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When should donor eggs be used in fertility treatment?

Dr. Lawrence Grunfeld, MD
Fertility Specialist

More than 150,000 women in the United States can't bear children because of ovarian problems. Many women do not produce eggs, or have had their ovaries removed, have had radiation therapy or chemotherapy for cancer that destroyed their ovarian function, or have dysfunctional ovaries and are no longer producing fertilization-quality eggs. Other women have deferred pregnancy until their late thirties or forties. Since the ovaries age at such dramatically different rates in different women, while some conceive quickly, others are no longer able to conceive using their own eggs and require donated eggs to conceive. Egg donation is a treatment that uses the male partner's sperm to fertilize eggs donated by an anonymous female donor, and is followed by transfer of the fertilized egg into the female partner's uterus.

Egg donors are typically healthy women between ages 21 and 31 who have no known genetic or sexually transmitted diseases. They should be screened for genetic, hormonal, psychological, infectious and physical diseases. Egg donors usually take injectable hormones for eight to ten days to increase their egg production. Donor eggs are retrieved transvaginally using an ultrasound to guide the procedure. The recipient of the donated eggs usually takes hormones to synchronize her cycle with the donor's cycle and to prepare her uterus to receive the embryos and thus enhance the likelihood of implantation. These hormones include estrogen, which can be taken orally or administered in patches that attach to the skin, and progesterone, which is administered by injections. As in IVF, three embryos are normally transferred to increase the couple's chances of pregnancy. In a good program, more than 50% of ovum recipients should receive positive pregnancy tests on their first attempt.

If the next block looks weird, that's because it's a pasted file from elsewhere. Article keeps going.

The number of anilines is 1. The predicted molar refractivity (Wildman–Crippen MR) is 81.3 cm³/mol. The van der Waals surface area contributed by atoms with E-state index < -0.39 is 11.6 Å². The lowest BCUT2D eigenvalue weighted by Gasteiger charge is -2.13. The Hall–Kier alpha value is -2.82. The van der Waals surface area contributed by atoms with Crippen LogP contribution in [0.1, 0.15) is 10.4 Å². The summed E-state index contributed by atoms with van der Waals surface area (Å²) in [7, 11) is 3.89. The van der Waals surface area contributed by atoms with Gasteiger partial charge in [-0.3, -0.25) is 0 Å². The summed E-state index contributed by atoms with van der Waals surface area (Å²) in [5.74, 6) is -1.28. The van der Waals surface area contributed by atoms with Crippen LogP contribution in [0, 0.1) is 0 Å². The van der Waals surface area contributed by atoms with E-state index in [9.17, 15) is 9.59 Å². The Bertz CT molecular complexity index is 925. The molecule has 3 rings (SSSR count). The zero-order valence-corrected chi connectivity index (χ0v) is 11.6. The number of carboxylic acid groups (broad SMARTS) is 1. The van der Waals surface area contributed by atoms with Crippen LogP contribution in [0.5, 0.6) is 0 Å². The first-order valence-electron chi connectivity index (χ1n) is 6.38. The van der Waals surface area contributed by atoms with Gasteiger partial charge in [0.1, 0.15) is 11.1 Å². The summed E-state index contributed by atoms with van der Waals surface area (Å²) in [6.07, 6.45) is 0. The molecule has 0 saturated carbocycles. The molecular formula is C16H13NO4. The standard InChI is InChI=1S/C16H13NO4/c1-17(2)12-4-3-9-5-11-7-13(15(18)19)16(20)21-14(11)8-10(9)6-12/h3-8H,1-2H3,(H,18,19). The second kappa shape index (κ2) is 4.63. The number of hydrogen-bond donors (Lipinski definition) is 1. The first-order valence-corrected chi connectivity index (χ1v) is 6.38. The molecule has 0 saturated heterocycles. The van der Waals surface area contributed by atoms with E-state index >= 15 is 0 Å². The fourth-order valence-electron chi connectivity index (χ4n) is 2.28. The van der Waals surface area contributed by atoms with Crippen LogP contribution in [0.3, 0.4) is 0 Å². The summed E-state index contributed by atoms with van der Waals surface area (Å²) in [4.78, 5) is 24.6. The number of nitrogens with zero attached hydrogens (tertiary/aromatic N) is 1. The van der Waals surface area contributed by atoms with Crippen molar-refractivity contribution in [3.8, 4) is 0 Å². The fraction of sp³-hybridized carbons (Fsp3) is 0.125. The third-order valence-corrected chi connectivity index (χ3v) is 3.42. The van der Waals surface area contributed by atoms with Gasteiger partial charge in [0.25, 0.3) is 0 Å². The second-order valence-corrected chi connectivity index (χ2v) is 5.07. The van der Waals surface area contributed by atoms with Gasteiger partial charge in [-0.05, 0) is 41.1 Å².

Donor eggs should be used in cases when women produce eggs of poor quality for embryo development. This situation is especially true for women in their later reproductive years who not only have increased difficulty conceiving but also have high rates of miscarriage and offspring with congenital abnormalities because of abnormal numbers of chromosomes. Other women may suffer from early menopause. For these situations, in vitro fertilization with donor eggs is a rewarding option.

The contents of this website are for informational purposes only and are not intended to be a substitute for professional medical advice, diagnosis, or treatment. Nor does the contents of this website constitute the establishment of a physician patient or therapeutic relationship. Always seek the advice of your physician or other qualified health provider with any questions you may have regarding a medical condition.

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Important: This content reflects information from various individuals and organizations and may offer alternative or opposing points of view. It should not be used for medical advice, diagnosis or treatment. As always, you should consult with your healthcare provider about your specific health needs.